Masculinity In Hemingway´S The Sun Also Rises

1024 words - 5 pages

Hemingway’s novel The Sun Also Rises has his male characters struggling with what it means to be a man in the post-war world. With this struggle one the major themes in the novel emits, masculine identity. Many of these “Lost Generation” men returned from that war in dissatisfaction with their life, the main characters of Hemingway’s novel are found among them. His main characters find themselves drifting, roaming around France and Spain, at a loss for something meaningful in their lives. The characters relate to each other in completely shallow ways, often ambiguously saying one thing, while meaning another. The Sun Also Rises first person narration offers few clues to the real meaning of his characters’ interactions with each other. The reader must instead collect evidence from the indirect hints that Hemingway gives through his narrator, Jake Barnes. The theme of masculinity, though prevalent in the novel, is masked in this way. Jake war wound, Jake and Robert Cohn’s relationship, and the bull-fighting scene show the theme of masculinity.
The principal exploration of this theme derives from the revelation of Jake’s war wound. It is never openly stated, but is rather implied that a certain war injury has taken either his “masculinity” by him to being able to perform sexually. Jake’s self-consciousness of his issue is seen when he undressed himself and looked in the mirror. “Undressing, I looked at myself in the mirror of the big armoire beside the bed…. of all the ways to be wounded. I suppose it was funny,” (Hemingway 38). Jake is ashamed to have this wound and the wound creates a grand injury in his masculinity. His wound though his never revealed to the reader, so only Jakes thoughts, words, and actions led to the conclusion of his wound. Thomas Strychacz states “Jake, lacking his manhood, must overtly struggle to constrict a sense of masculine selfhood.” To make up for the wound Jake feels as if he needs to prove his masculinity, even hiring a prostitute to prove his manhood. Jacob Leland says Jake wants “to appear masculine outside his circle of friend.” When he is having dinner with the prostitute Georgette, Jake tells himself, “I had picked her up because of a vague sentimental idea that it would be nice to eat with someone,” (Hemingway 24). He does not have dinner with her because he misses dining with a woman, but possible he truly means that he misses the sexual experience. His war wound shows his lack of masculinity in himself.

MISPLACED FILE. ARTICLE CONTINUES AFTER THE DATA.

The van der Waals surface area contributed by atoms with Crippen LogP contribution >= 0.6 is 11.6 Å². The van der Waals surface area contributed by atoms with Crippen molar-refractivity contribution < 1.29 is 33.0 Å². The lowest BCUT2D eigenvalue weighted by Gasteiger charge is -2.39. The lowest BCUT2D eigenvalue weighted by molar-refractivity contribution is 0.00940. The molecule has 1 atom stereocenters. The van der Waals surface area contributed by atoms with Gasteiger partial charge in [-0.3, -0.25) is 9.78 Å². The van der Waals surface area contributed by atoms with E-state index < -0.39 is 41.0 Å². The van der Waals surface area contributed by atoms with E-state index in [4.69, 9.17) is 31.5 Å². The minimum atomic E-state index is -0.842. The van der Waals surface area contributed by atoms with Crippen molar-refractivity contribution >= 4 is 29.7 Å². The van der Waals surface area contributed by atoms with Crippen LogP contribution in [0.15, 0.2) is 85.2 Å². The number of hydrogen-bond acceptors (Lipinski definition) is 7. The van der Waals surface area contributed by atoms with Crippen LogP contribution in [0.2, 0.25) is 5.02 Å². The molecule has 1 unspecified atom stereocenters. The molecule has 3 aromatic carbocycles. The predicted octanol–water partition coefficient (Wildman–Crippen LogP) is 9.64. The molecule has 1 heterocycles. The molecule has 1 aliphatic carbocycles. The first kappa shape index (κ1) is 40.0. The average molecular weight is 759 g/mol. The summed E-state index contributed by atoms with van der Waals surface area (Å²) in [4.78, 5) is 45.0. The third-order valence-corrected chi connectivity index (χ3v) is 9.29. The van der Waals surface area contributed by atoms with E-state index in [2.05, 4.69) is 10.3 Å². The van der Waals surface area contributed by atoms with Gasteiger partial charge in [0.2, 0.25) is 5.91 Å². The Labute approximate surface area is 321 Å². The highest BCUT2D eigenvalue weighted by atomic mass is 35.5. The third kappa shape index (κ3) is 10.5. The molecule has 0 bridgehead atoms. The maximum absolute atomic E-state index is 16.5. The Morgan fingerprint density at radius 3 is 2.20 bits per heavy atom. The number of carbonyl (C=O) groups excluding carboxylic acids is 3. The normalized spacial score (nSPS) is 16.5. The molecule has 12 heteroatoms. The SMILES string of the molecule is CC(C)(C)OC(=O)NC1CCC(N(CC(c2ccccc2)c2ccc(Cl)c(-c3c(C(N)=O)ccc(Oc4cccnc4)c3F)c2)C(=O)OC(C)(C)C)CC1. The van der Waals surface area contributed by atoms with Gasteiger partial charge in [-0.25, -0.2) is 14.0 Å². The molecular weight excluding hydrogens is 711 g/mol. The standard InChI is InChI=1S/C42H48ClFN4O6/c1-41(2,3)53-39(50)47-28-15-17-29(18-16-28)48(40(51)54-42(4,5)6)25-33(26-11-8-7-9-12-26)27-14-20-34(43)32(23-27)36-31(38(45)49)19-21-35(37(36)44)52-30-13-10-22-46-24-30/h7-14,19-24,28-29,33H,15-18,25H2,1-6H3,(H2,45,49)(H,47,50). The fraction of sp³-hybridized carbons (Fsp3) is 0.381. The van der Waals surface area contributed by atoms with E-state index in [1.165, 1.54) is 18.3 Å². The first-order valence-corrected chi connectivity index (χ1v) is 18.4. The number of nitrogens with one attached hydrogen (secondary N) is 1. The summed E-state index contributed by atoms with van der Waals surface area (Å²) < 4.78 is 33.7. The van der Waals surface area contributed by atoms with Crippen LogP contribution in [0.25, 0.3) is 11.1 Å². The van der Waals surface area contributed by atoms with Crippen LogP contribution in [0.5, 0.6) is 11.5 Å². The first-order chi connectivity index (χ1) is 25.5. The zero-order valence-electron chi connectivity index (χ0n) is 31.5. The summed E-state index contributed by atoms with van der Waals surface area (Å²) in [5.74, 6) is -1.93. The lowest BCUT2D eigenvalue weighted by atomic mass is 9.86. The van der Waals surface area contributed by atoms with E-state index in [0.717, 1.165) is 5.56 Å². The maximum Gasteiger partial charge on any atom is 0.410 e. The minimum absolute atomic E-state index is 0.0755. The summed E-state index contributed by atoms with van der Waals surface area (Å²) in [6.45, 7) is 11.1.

Jake and Robert Cohn and their relationship is another indicator of the theme of masculine insecurity. Hemingway plays up the tensions of competition and jealousy to demonstrate just how uncertain his male characters are. Cohn seems to sincerely be keen of Jake, and while Jake is normally nice toward him although he does not really seem to reciprocate Cohn’s warmth. Their relationship changes once Jake discovers Cohn’s fling with Brett. After this incident, he is more unfriendly toward him, and more...

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